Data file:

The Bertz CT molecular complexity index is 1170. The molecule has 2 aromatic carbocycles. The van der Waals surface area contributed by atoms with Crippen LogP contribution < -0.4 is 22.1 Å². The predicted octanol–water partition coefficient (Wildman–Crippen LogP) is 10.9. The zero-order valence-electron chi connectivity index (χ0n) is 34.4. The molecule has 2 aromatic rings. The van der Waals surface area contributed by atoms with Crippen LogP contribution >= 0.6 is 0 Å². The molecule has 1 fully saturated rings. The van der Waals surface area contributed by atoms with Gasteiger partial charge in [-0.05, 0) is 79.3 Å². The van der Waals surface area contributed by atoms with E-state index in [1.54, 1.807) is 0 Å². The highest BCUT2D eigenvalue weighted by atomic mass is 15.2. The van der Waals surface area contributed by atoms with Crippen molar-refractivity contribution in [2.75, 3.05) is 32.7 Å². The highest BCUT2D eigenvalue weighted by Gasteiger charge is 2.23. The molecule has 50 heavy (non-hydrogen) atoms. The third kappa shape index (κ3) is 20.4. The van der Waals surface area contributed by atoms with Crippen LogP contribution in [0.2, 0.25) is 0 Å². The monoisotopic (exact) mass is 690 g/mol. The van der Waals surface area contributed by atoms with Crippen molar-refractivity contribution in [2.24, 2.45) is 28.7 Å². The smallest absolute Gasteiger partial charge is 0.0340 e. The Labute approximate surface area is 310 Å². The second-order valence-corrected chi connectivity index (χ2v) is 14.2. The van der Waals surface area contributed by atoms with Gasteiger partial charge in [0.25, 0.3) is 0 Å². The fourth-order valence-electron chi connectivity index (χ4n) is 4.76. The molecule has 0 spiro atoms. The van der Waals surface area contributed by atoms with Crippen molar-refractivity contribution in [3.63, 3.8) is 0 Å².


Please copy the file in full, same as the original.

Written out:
The Bertz CT molecular complexity index is 1170. The molecule has 2 aromatic carbocycles. The van der Waals surface area contributed by atoms with Crippen LogP contribution < -0.4 is 22.1 Å². The predicted octanol–water partition coefficient (Wildman–Crippen LogP) is 10.9. The zero-order valence-electron chi connectivity index (χ0n) is 34.4. The molecule has 2 aromatic rings. The van der Waals surface area contributed by atoms with Crippen LogP contribution >= 0.6 is 0 Å². The molecule has 1 fully saturated rings. The van der Waals surface area contributed by atoms with Gasteiger partial charge in [-0.05, 0) is 79.3 Å². The van der Waals surface area contributed by atoms with E-state index in [1.54, 1.807) is 0 Å². The highest BCUT2D eigenvalue weighted by atomic mass is 15.2. The van der Waals surface area contributed by atoms with Crippen molar-refractivity contribution in [2.75, 3.05) is 32.7 Å². The highest BCUT2D eigenvalue weighted by Gasteiger charge is 2.23. The molecule has 50 heavy (non-hydrogen) atoms. The third kappa shape index (κ3) is 20.4. The van der Waals surface area contributed by atoms with Crippen LogP contribution in [0.2, 0.25) is 0 Å². The monoisotopic (exact) mass is 690 g/mol. The van der Waals surface area contributed by atoms with Crippen molar-refractivity contribution in [2.24, 2.45) is 28.7 Å². The smallest absolute Gasteiger partial charge is 0.0340 e. The Labute approximate surface area is 310 Å². The second-order valence-corrected chi connectivity index (χ2v) is 14.2. The van der Waals surface area contributed by atoms with Gasteiger partial charge in [0.25, 0.3) is 0 Å². The fourth-order valence-electron chi connectivity index (χ4n) is 4.76. The molecule has 0 spiro atoms. The van der Waals surface area contributed by atoms with Crippen molar-refractivity contribution in [3.63, 3.8) is 0 Å².